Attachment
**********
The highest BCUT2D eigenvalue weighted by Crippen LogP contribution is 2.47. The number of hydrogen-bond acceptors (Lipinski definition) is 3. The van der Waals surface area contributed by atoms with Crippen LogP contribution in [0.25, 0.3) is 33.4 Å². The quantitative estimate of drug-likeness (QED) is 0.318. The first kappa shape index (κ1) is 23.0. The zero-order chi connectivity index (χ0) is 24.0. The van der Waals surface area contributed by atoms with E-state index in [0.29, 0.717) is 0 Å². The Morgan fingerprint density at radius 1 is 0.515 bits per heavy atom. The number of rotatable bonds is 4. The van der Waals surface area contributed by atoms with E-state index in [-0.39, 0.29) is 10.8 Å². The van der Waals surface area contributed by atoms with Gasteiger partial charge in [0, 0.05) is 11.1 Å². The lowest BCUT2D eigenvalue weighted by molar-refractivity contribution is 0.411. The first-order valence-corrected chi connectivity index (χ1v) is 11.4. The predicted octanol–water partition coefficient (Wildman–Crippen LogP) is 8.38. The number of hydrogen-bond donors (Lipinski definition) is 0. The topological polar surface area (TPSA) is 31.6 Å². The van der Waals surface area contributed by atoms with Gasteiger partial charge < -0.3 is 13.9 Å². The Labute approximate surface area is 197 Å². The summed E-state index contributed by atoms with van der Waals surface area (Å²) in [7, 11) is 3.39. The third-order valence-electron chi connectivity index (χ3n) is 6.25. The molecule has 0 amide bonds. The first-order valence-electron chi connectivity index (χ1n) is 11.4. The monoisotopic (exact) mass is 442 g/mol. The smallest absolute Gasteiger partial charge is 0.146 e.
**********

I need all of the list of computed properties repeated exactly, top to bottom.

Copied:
The highest BCUT2D eigenvalue weighted by Crippen LogP contribution is 2.47. The number of hydrogen-bond acceptors (Lipinski definition) is 3. The van der Waals surface area contributed by atoms with Crippen LogP contribution in [0.25, 0.3) is 33.4 Å². The quantitative estimate of drug-likeness (QED) is 0.318. The first kappa shape index (κ1) is 23.0. The zero-order chi connectivity index (χ0) is 24.0. The van der Waals surface area contributed by atoms with E-state index in [0.29, 0.717) is 0 Å². The Morgan fingerprint density at radius 1 is 0.515 bits per heavy atom. The number of rotatable bonds is 4. The van der Waals surface area contributed by atoms with E-state index in [-0.39, 0.29) is 10.8 Å². The van der Waals surface area contributed by atoms with Gasteiger partial charge in [0, 0.05) is 11.1 Å². The lowest BCUT2D eigenvalue weighted by molar-refractivity contribution is 0.411. The first-order valence-corrected chi connectivity index (χ1v) is 11.4. The predicted octanol–water partition coefficient (Wildman–Crippen LogP) is 8.38. The number of hydrogen-bond donors (Lipinski definition) is 0. The topological polar surface area (TPSA) is 31.6 Å². The van der Waals surface area contributed by atoms with Gasteiger partial charge < -0.3 is 13.9 Å². The Labute approximate surface area is 197 Å². The summed E-state index contributed by atoms with van der Waals surface area (Å²) in [7, 11) is 3.39. The third-order valence-electron chi connectivity index (χ3n) is 6.25. The molecule has 0 amide bonds. The first-order valence-electron chi connectivity index (χ1n) is 11.4. The monoisotopic (exact) mass is 442 g/mol. The smallest absolute Gasteiger partial charge is 0.146 e.